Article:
The Blonds corset, Anne Fontaine lace bib.


Photograph by Jeaneen Lund for BuzzFeed


"I mean, 10 years ago, I could go to Lot 61 [the now-defunct Chelsea nightclub]. I wasn't famous. I wasn't anybody really. I was just doing me. And they'd let me in because I had my own look and I was doing my own thing. I met a lot of people who kind of introduced me to myself." Cox points out that nightclubs have traditionally been a space where queer people, trans women in particular, can explore gender with relative safety.


In the 1970s, Candy Darling, a trans model and Warhol muse, considered this very scene her stomping grounds. The same goes for the 1990s for trans icon Amanda Lepore, who is credited with inspiring a great deal of photographer David LaChapelle's work. As Lepore writes about going to nightclubs after her gender reassignment surgery, "I started going out all the time and became a star overnight — the girl of the minute. It felt so good to finally be appreciated."


Cox says it's not a coincidence that trans women become underground "muses." "There's this freak factor where you become this thing for people to gawk at. And I feel like it started with Andy Warhol and Candy Darling. There's this interview where Warhol is talking with her and he says 'Candy is a man.' And I'm like — I didn't know Candy Darling, obviously — but I'm pretty sure she didn't think of herself as a man." Cox observes. "Andy Warhol was very much exploiting her trans identity and you see that in the New York clubs still. And I've been a part of that."


That trans women are often conflated as being drag queens certainly doesn't help, nor does the insistence of many drag queens, RuPaul among them, referring to other queens as "trannies." "I've worked in clubs where I know now I was being exploited. But I needed to make a living. And, like, look: The unemployment rate for trans people of color is four times the national average. We often find ourselves doing what we have to do to survive and I've certainly found myself doing what I have to do to survive in New York. But I guess that's capitalism."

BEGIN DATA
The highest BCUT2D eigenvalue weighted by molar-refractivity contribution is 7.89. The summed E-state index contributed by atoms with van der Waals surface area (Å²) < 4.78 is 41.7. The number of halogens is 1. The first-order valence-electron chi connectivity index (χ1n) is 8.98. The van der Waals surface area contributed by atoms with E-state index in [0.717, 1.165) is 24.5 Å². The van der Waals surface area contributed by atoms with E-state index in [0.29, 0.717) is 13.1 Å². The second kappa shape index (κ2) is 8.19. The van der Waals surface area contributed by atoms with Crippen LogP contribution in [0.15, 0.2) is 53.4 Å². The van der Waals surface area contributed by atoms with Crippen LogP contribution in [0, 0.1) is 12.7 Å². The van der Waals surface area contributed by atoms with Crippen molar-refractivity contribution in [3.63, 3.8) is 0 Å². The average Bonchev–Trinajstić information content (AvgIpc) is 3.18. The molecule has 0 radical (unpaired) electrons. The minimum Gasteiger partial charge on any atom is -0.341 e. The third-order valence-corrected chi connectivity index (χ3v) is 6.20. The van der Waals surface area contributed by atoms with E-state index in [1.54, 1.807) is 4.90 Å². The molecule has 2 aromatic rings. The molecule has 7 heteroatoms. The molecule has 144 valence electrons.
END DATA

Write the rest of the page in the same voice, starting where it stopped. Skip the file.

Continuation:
The balancing act between opportunity and exploitation is something Cox has had to negotiate throughout her career. ("I've literally played a prostitute seven times," Cox told BuzzFeed last July in an interview timed with the premiere of Orange Is the New Black.) Which brings us to Laverne Cox's best known role prior to Orange Is the New Black, her appearance as a contestant on the VH1's I Want to Work for Diddy in 2008.


"I never wanted to do a reality television show." Cox admits. "But, at the same time, for years I wondered what it would be like for a trans person to be on a show like MTV's The Real World. I just never imagined I'd be that person." [laughs] The show, a hip-hop take on Donald Trump's The Apprentice, featured 13 people vying to become P. Diddy's personal assistant. A short film challenge in Episode 4 features Cox chasing down and tackling an overweight man dressed in a purple hat and cape known as "The Applesauce Bandit."


Cox says she knew what she was getting into as well as her limits: "I remember being really conscious of not wanting to fight with another black woman on camera. I did an interview and the producers were like, "Well, this [other black woman on the show] said this about you. What do you have to say about that?" And I said I'm not fighting with another black woman on TV. Even during my elimination episode, when it came down to myself and another black woman, my mother — after watching — said, "Why didn't you defend yourself?" And I just didn't want to give television the satisfaction of seeing two black women going at it. We see that so much."